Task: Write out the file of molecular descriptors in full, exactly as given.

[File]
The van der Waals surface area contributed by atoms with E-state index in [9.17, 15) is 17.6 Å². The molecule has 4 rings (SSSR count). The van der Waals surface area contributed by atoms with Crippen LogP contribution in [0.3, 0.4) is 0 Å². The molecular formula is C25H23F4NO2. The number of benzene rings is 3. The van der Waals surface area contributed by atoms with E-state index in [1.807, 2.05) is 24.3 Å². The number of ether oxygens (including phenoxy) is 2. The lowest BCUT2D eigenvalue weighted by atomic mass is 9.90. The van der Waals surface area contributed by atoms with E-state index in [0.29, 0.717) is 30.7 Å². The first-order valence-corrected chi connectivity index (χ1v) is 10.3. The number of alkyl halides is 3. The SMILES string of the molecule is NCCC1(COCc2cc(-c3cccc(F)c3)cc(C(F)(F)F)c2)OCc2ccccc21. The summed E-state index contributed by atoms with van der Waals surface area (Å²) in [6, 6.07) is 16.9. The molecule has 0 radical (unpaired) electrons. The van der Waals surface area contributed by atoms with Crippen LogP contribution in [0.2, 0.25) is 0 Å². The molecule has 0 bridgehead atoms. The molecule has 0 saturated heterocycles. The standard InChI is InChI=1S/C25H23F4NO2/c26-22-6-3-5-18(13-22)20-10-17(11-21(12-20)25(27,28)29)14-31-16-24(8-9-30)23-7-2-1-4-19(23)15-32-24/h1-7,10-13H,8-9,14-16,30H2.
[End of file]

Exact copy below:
The van der Waals surface area contributed by atoms with E-state index in [9.17, 15) is 17.6 Å². The molecule has 4 rings (SSSR count). The van der Waals surface area contributed by atoms with Crippen LogP contribution in [0.3, 0.4) is 0 Å². The molecular formula is C25H23F4NO2. The number of benzene rings is 3. The van der Waals surface area contributed by atoms with E-state index in [1.807, 2.05) is 24.3 Å². The number of ether oxygens (including phenoxy) is 2. The lowest BCUT2D eigenvalue weighted by atomic mass is 9.90. The van der Waals surface area contributed by atoms with E-state index in [0.29, 0.717) is 30.7 Å². The first-order valence-corrected chi connectivity index (χ1v) is 10.3. The number of alkyl halides is 3. The SMILES string of the molecule is NCCC1(COCc2cc(-c3cccc(F)c3)cc(C(F)(F)F)c2)OCc2ccccc21. The summed E-state index contributed by atoms with van der Waals surface area (Å²) in [6, 6.07) is 16.9. The molecule has 0 radical (unpaired) electrons. The van der Waals surface area contributed by atoms with Crippen LogP contribution in [0.2, 0.25) is 0 Å². The molecule has 0 bridgehead atoms. The molecule has 0 saturated heterocycles. The standard InChI is InChI=1S/C25H23F4NO2/c26-22-6-3-5-18(13-22)20-10-17(11-21(12-20)25(27,28)29)14-31-16-24(8-9-30)23-7-2-1-4-19(23)15-32-24/h1-7,10-13H,8-9,14-16,30H2.